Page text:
The Magistrate's Blog (2005-2012)

This blog has migrated to www.magistratesblog.blogspot.co.uk This blog is anonymous, and Bystander's views are his and his alone. Where his views differ from the letter of the law, he will enforce the letter of the law because that is what he has sworn to do. If you think that you can identify a particular case from one of the posts you are wrong. Enough facts are changed to preserve the truth of the tale but to disguise its exact source.

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Location: Near London, United Kingdom

The blog is written by a retired JP, with over 30 years' experience on the Bench.

Monday, October 29, 2007

Bunking Off Again

I blogged some time ago about the difficult task of sentencing a parent (almost invariably a woman) for her child's failure to attend school. The posts are here and here.

The local Council has provided my court with an aide-memoire that details the steps that lead to prosecution, but also includes the following:-
Erratic or non-school attenders are two-thirds more likely to commit crime or become the victims of crime. This includes very young children where attendance patterns are set for the remainder of their compulsory education.
Erratic or non-school attenders have less than a ten per cent chance of achieving five good (grades A-C) GCSEs

Makes you think, doesn't it?

Sunday, October 28, 2007

In Camera

This weekend the prints are full of allegations that a member of the Royal Family has been the subject of attempted blackmail. Quite properly the victim's identity has been protected by the court, but unusually the first hearing was held behind closed doors. The alleged blackmailers have been remanded in custody to appear at the Old Bailey.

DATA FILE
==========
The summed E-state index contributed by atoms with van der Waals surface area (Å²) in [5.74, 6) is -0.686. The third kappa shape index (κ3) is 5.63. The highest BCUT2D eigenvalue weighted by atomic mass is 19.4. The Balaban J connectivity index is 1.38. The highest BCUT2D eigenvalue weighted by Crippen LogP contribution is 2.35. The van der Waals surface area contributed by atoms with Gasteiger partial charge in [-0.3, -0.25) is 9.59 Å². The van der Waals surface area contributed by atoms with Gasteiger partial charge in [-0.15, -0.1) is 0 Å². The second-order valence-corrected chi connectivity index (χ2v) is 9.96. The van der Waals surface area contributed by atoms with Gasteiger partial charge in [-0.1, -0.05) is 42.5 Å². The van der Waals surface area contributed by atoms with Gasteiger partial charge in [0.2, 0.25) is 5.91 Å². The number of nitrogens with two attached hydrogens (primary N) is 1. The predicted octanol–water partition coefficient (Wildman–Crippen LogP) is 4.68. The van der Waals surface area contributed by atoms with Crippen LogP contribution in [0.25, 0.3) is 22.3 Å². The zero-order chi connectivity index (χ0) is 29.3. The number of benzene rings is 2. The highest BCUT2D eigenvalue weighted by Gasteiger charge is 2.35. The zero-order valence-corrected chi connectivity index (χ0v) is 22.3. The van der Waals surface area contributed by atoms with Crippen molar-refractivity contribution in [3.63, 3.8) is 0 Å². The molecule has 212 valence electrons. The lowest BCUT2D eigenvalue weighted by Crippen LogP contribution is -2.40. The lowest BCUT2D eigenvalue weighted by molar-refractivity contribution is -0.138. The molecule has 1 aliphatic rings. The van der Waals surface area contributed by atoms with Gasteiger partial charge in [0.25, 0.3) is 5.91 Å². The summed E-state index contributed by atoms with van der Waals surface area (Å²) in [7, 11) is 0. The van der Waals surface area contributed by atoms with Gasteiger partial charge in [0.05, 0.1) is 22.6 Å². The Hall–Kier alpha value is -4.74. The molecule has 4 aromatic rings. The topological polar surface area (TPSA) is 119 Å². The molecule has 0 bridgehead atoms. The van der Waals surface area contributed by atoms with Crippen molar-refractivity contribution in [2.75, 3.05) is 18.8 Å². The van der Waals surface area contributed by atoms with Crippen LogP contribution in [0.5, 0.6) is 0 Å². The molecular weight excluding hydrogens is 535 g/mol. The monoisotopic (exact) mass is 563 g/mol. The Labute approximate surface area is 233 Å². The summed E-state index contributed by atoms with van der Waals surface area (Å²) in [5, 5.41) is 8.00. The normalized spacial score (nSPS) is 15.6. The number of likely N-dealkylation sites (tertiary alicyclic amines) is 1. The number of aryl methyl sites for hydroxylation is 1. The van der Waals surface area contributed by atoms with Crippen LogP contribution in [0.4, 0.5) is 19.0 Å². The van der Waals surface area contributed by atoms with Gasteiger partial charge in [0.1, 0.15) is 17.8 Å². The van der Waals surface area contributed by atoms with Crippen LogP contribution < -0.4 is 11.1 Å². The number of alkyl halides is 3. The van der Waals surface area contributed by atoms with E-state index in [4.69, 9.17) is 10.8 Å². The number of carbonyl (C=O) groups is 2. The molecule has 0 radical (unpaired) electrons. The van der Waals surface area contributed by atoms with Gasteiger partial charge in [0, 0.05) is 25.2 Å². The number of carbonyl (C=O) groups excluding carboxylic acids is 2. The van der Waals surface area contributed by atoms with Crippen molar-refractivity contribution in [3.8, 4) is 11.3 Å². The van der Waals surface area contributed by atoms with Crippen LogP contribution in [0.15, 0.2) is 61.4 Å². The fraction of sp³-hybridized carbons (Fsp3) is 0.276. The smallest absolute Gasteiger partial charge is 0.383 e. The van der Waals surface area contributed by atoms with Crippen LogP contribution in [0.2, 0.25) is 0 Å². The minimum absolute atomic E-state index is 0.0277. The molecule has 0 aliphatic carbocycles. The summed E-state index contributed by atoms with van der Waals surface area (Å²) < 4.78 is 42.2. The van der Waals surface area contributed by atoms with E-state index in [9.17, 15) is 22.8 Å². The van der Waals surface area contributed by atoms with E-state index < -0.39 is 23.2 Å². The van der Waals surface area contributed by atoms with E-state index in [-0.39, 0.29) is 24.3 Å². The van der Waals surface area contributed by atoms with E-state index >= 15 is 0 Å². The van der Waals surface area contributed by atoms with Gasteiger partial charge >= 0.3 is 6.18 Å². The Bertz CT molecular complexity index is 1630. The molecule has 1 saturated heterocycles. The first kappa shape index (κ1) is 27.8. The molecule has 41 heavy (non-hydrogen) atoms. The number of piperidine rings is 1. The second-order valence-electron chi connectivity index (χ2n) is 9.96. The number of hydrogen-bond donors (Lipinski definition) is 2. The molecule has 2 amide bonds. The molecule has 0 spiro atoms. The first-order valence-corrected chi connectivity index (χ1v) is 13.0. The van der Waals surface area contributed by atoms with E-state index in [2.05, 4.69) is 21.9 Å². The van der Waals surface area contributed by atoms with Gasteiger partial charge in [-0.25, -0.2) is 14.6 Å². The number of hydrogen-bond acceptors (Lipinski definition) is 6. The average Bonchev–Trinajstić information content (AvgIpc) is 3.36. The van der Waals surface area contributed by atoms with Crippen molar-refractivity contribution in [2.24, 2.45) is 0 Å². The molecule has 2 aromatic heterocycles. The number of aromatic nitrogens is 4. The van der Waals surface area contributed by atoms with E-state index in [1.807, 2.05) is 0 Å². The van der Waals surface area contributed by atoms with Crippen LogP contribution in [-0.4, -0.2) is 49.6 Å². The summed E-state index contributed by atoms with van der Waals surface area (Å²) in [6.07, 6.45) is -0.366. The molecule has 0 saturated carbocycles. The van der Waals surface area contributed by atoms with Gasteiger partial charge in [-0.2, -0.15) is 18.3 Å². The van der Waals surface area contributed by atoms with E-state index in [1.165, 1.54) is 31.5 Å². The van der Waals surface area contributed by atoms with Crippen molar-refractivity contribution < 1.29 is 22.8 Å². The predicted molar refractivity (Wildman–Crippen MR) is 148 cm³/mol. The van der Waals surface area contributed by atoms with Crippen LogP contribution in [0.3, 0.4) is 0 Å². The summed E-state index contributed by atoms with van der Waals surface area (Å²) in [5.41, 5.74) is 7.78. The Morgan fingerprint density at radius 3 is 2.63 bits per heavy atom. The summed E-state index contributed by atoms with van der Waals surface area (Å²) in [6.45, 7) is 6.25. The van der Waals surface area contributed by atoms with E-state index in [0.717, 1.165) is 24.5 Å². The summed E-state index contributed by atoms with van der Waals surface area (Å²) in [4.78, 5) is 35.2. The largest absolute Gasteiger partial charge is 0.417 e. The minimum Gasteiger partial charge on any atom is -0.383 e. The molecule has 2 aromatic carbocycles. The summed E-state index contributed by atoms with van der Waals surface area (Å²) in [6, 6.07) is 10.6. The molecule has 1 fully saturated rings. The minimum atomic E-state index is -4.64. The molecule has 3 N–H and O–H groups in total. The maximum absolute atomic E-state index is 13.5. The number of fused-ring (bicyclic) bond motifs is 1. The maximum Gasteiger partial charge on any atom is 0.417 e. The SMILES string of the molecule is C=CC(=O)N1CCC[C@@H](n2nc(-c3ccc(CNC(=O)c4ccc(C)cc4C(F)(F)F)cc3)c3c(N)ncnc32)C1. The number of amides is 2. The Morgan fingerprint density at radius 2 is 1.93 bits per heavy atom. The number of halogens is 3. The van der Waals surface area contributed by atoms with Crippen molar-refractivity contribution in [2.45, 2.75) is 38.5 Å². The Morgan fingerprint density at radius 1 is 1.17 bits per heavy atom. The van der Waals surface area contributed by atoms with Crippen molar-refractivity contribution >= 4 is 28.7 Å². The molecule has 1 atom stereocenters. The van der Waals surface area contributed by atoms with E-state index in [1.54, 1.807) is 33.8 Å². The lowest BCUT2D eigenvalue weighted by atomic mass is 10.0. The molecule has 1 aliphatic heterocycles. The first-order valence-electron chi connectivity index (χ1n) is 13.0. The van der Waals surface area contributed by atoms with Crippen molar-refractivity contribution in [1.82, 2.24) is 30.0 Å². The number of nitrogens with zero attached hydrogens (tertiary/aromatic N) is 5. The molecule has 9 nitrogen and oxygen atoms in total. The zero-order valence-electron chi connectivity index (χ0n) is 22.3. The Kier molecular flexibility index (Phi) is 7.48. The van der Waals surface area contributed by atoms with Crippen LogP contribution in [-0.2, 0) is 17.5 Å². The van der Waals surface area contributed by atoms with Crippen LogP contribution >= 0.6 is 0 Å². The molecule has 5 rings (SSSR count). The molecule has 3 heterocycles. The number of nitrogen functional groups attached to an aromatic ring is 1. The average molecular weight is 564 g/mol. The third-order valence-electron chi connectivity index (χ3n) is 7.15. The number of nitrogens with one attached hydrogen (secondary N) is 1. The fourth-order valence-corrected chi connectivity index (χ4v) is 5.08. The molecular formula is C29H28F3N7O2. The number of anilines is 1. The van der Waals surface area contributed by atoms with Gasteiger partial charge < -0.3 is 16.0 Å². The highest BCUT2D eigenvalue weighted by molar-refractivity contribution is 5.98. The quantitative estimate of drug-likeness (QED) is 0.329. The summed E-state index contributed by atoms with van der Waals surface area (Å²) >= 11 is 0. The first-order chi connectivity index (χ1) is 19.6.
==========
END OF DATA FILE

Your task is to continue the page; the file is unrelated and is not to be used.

This has raised a number of issues, and it remains to be seen how the Old Bailey trial is arranged. Just as it would be with any victim he or she will be allowed to give evidence while screened from the public (probably using CCTV). The Judge will forbid any identification of the victim.
However. We live in a world in which news travels fast, and in which the media have a ferocious appetite for any news item that will sell a few more papers. Our tabloid press confess without shame that they bribe police officers for information and will pay what they need to pay to anyone who has the news they crave.
The two alleged blackmailers are in custody. Some of their prison officers and perhaps some of their fellow inmates know who they are. At this moment many journalists have been despatched to check their contacts, and if necessary, to buy information from just-released prisoners, off-duty prison staff - anyone.
And even if editors quail before the wrath of the judges, there is nothing to stop the facts leaking onto the Web, free of any threat from the British courts.
I give it a week, tops.

Signs Of The Times

The Legal Advisers who work in my court are a cheerful lot. Every one of them is either a solicitor or a barrister. They have their own room in the courthouse, in which there is a small sink, which they use to wash up the crockery they use during their breaks.
Above the sink is a large yellow sticker, adorned with heavy black stripes, bearing the legend:


Doesn't show much confidence in the ability of qualified legal professionals to work out the bleedin' obvious, does it?

Saturday, October 27, 2007

Poppy Day

The first eleven days of November are days on which poppies should be worn (or so I understand Debrett's to rule).